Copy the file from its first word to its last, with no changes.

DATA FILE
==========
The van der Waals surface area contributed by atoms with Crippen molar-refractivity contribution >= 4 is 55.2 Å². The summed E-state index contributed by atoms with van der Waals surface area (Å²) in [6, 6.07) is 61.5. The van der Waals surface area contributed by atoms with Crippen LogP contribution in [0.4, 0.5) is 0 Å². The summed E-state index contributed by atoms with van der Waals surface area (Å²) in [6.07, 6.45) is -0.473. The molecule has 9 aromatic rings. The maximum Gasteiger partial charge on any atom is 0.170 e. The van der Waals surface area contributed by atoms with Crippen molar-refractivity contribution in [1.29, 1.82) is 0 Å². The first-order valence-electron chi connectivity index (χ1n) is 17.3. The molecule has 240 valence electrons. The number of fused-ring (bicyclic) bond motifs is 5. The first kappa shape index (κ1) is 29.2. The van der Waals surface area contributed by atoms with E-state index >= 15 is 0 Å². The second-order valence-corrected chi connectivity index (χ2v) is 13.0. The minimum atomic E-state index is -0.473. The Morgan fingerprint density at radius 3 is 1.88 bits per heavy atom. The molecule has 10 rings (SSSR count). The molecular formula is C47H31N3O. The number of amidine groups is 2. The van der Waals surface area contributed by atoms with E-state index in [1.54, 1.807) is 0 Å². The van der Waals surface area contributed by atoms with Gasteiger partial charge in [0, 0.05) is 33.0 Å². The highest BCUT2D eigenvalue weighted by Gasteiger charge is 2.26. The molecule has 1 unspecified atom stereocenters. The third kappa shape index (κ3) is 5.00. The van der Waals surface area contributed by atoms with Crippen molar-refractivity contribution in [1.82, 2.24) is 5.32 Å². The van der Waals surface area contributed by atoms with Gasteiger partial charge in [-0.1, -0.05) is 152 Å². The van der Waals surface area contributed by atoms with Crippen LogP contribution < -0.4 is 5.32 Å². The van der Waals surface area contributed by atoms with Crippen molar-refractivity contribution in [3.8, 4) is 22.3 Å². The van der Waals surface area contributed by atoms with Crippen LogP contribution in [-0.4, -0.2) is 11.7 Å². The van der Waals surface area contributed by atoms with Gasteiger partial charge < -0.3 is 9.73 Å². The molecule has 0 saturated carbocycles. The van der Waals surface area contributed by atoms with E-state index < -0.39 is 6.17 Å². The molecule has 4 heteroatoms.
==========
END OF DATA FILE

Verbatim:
The van der Waals surface area contributed by atoms with Crippen molar-refractivity contribution >= 4 is 55.2 Å². The summed E-state index contributed by atoms with van der Waals surface area (Å²) in [6, 6.07) is 61.5. The van der Waals surface area contributed by atoms with Crippen LogP contribution in [0.4, 0.5) is 0 Å². The summed E-state index contributed by atoms with van der Waals surface area (Å²) in [6.07, 6.45) is -0.473. The molecule has 9 aromatic rings. The maximum Gasteiger partial charge on any atom is 0.170 e. The van der Waals surface area contributed by atoms with Crippen molar-refractivity contribution in [1.29, 1.82) is 0 Å². The first-order valence-electron chi connectivity index (χ1n) is 17.3. The molecule has 240 valence electrons. The number of fused-ring (bicyclic) bond motifs is 5. The first kappa shape index (κ1) is 29.2. The van der Waals surface area contributed by atoms with E-state index >= 15 is 0 Å². The second-order valence-corrected chi connectivity index (χ2v) is 13.0. The minimum atomic E-state index is -0.473. The Morgan fingerprint density at radius 3 is 1.88 bits per heavy atom. The molecule has 10 rings (SSSR count). The molecular formula is C47H31N3O. The number of amidine groups is 2. The van der Waals surface area contributed by atoms with E-state index in [1.54, 1.807) is 0 Å². The van der Waals surface area contributed by atoms with Gasteiger partial charge in [0, 0.05) is 33.0 Å². The highest BCUT2D eigenvalue weighted by Gasteiger charge is 2.26. The molecule has 1 unspecified atom stereocenters. The third kappa shape index (κ3) is 5.00. The van der Waals surface area contributed by atoms with Crippen molar-refractivity contribution in [1.82, 2.24) is 5.32 Å². The van der Waals surface area contributed by atoms with Gasteiger partial charge in [-0.1, -0.05) is 152 Å². The van der Waals surface area contributed by atoms with Crippen LogP contribution < -0.4 is 5.32 Å². The van der Waals surface area contributed by atoms with Crippen molar-refractivity contribution in [3.8, 4) is 22.3 Å². The van der Waals surface area contributed by atoms with Crippen LogP contribution in [-0.4, -0.2) is 11.7 Å². The van der Waals surface area contributed by atoms with Gasteiger partial charge < -0.3 is 9.73 Å². The molecule has 0 saturated carbocycles. The van der Waals surface area contributed by atoms with E-state index < -0.39 is 6.17 Å². The molecule has 4 heteroatoms.